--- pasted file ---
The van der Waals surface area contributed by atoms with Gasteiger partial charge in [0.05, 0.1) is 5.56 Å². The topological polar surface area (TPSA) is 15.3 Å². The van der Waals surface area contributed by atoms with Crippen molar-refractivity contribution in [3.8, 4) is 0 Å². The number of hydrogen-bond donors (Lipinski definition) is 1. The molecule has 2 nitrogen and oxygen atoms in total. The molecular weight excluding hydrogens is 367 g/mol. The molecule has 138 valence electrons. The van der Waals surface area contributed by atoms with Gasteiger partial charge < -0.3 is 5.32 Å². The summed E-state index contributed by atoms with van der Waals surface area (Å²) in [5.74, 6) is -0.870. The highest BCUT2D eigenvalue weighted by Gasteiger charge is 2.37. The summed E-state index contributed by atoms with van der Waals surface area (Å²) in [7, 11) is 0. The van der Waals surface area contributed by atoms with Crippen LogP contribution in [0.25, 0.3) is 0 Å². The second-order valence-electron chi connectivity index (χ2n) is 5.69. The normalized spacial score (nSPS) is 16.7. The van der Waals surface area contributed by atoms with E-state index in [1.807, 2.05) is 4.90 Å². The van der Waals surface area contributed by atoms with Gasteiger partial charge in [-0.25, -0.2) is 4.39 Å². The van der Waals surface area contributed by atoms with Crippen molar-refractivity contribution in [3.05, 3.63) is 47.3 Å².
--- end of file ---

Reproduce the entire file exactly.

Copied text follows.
The van der Waals surface area contributed by atoms with Gasteiger partial charge in [0.05, 0.1) is 5.56 Å². The topological polar surface area (TPSA) is 15.3 Å². The van der Waals surface area contributed by atoms with Crippen molar-refractivity contribution in [3.8, 4) is 0 Å². The number of hydrogen-bond donors (Lipinski definition) is 1. The molecule has 2 nitrogen and oxygen atoms in total. The molecular weight excluding hydrogens is 367 g/mol. The molecule has 138 valence electrons. The van der Waals surface area contributed by atoms with Gasteiger partial charge < -0.3 is 5.32 Å². The summed E-state index contributed by atoms with van der Waals surface area (Å²) in [5.74, 6) is -0.870. The highest BCUT2D eigenvalue weighted by Gasteiger charge is 2.37. The summed E-state index contributed by atoms with van der Waals surface area (Å²) in [7, 11) is 0. The van der Waals surface area contributed by atoms with Crippen LogP contribution in [0.25, 0.3) is 0 Å². The second-order valence-electron chi connectivity index (χ2n) is 5.69. The normalized spacial score (nSPS) is 16.7. The van der Waals surface area contributed by atoms with E-state index in [1.807, 2.05) is 4.90 Å². The van der Waals surface area contributed by atoms with Gasteiger partial charge in [-0.25, -0.2) is 4.39 Å². The van der Waals surface area contributed by atoms with Crippen molar-refractivity contribution in [3.05, 3.63) is 47.3 Å².